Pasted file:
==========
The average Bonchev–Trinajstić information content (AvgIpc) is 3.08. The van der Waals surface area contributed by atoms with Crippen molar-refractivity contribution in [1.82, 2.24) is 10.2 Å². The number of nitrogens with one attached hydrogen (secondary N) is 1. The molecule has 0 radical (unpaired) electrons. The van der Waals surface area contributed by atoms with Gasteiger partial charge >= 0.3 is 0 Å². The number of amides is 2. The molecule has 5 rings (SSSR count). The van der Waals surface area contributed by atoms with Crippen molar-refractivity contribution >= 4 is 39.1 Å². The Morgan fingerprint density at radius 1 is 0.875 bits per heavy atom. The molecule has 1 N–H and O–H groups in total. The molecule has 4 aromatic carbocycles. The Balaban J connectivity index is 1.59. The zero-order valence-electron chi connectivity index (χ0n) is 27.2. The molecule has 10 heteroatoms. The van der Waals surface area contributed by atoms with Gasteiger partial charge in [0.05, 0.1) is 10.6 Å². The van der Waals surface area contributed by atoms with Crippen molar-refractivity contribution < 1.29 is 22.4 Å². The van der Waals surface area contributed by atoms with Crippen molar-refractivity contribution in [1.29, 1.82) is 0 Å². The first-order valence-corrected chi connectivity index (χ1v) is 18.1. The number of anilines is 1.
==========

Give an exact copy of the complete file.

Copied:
The average Bonchev–Trinajstić information content (AvgIpc) is 3.08. The van der Waals surface area contributed by atoms with Crippen molar-refractivity contribution in [1.82, 2.24) is 10.2 Å². The number of nitrogens with one attached hydrogen (secondary N) is 1. The molecule has 0 radical (unpaired) electrons. The van der Waals surface area contributed by atoms with Gasteiger partial charge >= 0.3 is 0 Å². The number of amides is 2. The molecule has 5 rings (SSSR count). The van der Waals surface area contributed by atoms with Crippen molar-refractivity contribution >= 4 is 39.1 Å². The Morgan fingerprint density at radius 1 is 0.875 bits per heavy atom. The molecule has 1 N–H and O–H groups in total. The molecule has 4 aromatic carbocycles. The Balaban J connectivity index is 1.59. The zero-order valence-electron chi connectivity index (χ0n) is 27.2. The molecule has 10 heteroatoms. The van der Waals surface area contributed by atoms with Gasteiger partial charge in [0.05, 0.1) is 10.6 Å². The van der Waals surface area contributed by atoms with Crippen molar-refractivity contribution < 1.29 is 22.4 Å². The van der Waals surface area contributed by atoms with Crippen molar-refractivity contribution in [1.29, 1.82) is 0 Å². The first-order valence-corrected chi connectivity index (χ1v) is 18.1. The number of anilines is 1.